CNAS examines key dimensions of U.S. foreign policy and national security strategy in Asia through its prominent Asia-Pacific Security Program, as well as its path breaking work on South Asia.


The Asia-Pacific Security Program seeks to inform the exercise of U.S. power and leadership in the Asia-Pacific region through a wide variety of research, publications and activities, including dialogues with officials, public events and expert working groups.  CNAS has made a significant commitment to the program because it recognizes that the region’s future security will be critical for both global growth and U.S. economic and national security interests.


The Asia-Pacific Security Program’s research agenda focuses on such issues as how the United States can rebalance its strategic priorities and resources over time to shape the region to account for China’s rise and how to refashion traditional alliances, build new partnerships and strengthen multilateral institutions.  For instance, a recent program report, The Emerging Asia Power Web, examines the rise of intra-Asian bilateral security ties, a new dynamic in the region. Ongoing initiatives include the CNAS Maritime Strategy Project; work on the future of U.S. alliances in Asia; and examination of potential changes in China’s national security policies, among others.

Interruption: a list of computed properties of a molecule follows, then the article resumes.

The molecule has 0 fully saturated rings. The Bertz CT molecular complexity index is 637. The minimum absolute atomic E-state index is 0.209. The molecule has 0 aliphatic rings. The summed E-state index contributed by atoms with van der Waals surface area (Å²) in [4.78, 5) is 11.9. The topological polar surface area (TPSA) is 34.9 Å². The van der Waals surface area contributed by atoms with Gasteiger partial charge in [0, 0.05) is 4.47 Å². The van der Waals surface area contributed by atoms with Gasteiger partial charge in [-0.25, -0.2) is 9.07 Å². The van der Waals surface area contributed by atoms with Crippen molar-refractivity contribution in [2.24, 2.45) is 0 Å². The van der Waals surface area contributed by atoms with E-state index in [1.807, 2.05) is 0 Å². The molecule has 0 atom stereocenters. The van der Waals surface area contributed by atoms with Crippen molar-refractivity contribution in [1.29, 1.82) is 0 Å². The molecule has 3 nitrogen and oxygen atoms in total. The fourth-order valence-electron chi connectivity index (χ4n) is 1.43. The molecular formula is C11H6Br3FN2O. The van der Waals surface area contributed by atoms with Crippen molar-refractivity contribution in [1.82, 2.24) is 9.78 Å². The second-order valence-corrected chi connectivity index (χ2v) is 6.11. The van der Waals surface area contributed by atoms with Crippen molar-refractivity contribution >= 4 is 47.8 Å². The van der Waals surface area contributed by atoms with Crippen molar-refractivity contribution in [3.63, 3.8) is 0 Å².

The CNAS Asia-Pacific Security Program team includes:


FLASHPOINTS: The Asia-Pacific Security Program created Flashpoints, a tool that comprises a map and a timeline depicting major incidents that have occurred in the South and East China Seas since the mid-1950s. 




South Asia

CNAS also has a rich history of research on South Asia, to include influential work and policy recommendations on the strategic and operational dimensions of the war in Afghanistan, the importance of the relationship between the United States and India, and the future of U.S. engagement in this volatile but important region.

The CNAS South Asia team includes:


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